WASHINGTON, DC—The American Pharmacists Association (APhA) is pleased to see provisions in a new Centers for Medicare and Medicaid Services (CMS) proposed rule that would eliminate pharmaceutical benefit managers’ (PBMs’) use of retroactive direct and indirect remuneration (DIR) fees, which increase patient out-of-pocket drug costs and causes harmful impacts at pharmacies.
Retroactive DIR fees are price concessions not reflected at the point-of-sale for pharmacies participating in Medicare Part D networks. The retroactive fees, which are assessed weeks or even months after Part D beneficiaries’ prescriptions are filled, mean pharmacies may not realize that they didn’t recoup their costs until long after a prescription is filled. This complicates pharmacies’ decisions about staffing and whether to expand or even remain open. Patients may also pay higher out-of-pocket costs without benefiting from these price concessions at the pharmacy counter.
The proposed rule would move all pharmacy price concessions, including retroactive DIR fees, to the point-of-sale to benefit patients with lower cost sharing. It would increase predictability for pharmacies and address a regulatory loophole CMS opened in 2014 that allowed PBMs to have unlimited license to apply retroactive DIR fees.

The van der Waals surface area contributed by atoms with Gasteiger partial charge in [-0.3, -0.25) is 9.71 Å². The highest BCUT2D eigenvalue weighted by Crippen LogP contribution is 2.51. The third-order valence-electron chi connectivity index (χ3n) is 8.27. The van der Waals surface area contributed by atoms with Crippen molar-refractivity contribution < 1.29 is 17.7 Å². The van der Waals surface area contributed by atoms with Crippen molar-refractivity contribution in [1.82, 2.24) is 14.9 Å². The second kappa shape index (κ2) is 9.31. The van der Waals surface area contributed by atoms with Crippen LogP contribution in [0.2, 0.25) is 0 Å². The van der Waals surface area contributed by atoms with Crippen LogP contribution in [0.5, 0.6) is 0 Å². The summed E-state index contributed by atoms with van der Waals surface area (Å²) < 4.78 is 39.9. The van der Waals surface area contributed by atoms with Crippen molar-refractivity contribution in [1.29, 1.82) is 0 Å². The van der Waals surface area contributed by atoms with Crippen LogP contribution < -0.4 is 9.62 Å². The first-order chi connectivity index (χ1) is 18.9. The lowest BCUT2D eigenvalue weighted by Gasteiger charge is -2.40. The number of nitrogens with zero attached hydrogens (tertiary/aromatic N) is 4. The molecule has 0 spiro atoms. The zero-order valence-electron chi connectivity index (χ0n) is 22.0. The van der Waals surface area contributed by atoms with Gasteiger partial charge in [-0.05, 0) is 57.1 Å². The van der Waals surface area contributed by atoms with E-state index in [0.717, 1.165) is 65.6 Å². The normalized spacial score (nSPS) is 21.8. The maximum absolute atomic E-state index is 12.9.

“If finalized, this is a major step forward for patients and pharmacies,” said Scott J. Knoer, MS, PharmD, FASHP, APhA executive vice president and CEO. “We appreciate CMS’ bold proposed action to lower patients’ out-of-pocket costs at the pharmacy counter, which responds to APhA’s years of advocacy to eliminate Part D plans’ and PBMs’ harmful use of retroactive DIR fees. APhA thanks CMS for listening. We will be working to ensure that CMS finalizes a rule that benefits both patients and pharmacies.
“Eliminating the retroactive use of DIR fees is a step in the right direction, but we must go further to end PBMs’ devastating business practices. APhA will continue to work with the administration to eliminate these harmful practices in order to advance health equity in rural and underserved communities, where the local community pharmacy may be the only health care provider for miles,” Knoer said.
APhA continues to analyze the proposed rule and its impact.
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